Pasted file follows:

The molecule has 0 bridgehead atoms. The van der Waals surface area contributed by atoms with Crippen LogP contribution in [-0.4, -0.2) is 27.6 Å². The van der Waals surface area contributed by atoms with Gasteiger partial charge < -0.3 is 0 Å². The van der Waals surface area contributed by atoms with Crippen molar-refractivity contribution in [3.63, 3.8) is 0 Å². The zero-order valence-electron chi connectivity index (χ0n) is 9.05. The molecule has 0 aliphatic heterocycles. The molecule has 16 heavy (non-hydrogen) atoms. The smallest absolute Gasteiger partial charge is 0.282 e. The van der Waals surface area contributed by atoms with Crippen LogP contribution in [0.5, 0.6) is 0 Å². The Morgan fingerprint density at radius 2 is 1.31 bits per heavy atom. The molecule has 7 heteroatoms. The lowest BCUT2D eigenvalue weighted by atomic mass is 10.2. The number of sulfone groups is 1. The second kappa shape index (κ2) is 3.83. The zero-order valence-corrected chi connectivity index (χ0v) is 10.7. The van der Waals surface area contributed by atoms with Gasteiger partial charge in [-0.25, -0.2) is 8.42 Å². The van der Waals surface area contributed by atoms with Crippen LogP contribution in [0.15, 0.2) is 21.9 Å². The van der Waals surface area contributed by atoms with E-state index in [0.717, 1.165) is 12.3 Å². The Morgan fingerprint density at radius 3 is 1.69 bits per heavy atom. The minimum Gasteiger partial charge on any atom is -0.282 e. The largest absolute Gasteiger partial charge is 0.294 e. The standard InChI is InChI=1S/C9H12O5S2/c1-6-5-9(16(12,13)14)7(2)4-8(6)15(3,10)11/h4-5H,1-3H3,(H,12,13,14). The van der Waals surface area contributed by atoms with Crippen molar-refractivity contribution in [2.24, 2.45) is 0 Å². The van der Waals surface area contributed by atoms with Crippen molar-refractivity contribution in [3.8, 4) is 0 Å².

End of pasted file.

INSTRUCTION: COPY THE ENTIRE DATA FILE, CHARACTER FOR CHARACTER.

The molecule has 0 bridgehead atoms. The van der Waals surface area contributed by atoms with Crippen LogP contribution in [-0.4, -0.2) is 27.6 Å². The van der Waals surface area contributed by atoms with Gasteiger partial charge < -0.3 is 0 Å². The van der Waals surface area contributed by atoms with Crippen molar-refractivity contribution in [3.63, 3.8) is 0 Å². The zero-order valence-electron chi connectivity index (χ0n) is 9.05. The molecule has 0 aliphatic heterocycles. The molecule has 16 heavy (non-hydrogen) atoms. The smallest absolute Gasteiger partial charge is 0.282 e. The van der Waals surface area contributed by atoms with Crippen LogP contribution in [0.5, 0.6) is 0 Å². The Morgan fingerprint density at radius 2 is 1.31 bits per heavy atom. The molecule has 7 heteroatoms. The lowest BCUT2D eigenvalue weighted by atomic mass is 10.2. The number of sulfone groups is 1. The second kappa shape index (κ2) is 3.83. The zero-order valence-corrected chi connectivity index (χ0v) is 10.7. The van der Waals surface area contributed by atoms with Gasteiger partial charge in [-0.25, -0.2) is 8.42 Å². The van der Waals surface area contributed by atoms with Crippen LogP contribution in [0.15, 0.2) is 21.9 Å². The van der Waals surface area contributed by atoms with E-state index in [0.717, 1.165) is 12.3 Å². The Morgan fingerprint density at radius 3 is 1.69 bits per heavy atom. The minimum Gasteiger partial charge on any atom is -0.282 e. The largest absolute Gasteiger partial charge is 0.294 e. The standard InChI is InChI=1S/C9H12O5S2/c1-6-5-9(16(12,13)14)7(2)4-8(6)15(3,10)11/h4-5H,1-3H3,(H,12,13,14). The van der Waals surface area contributed by atoms with Crippen molar-refractivity contribution in [2.24, 2.45) is 0 Å². The van der Waals surface area contributed by atoms with Crippen molar-refractivity contribution in [3.8, 4) is 0 Å².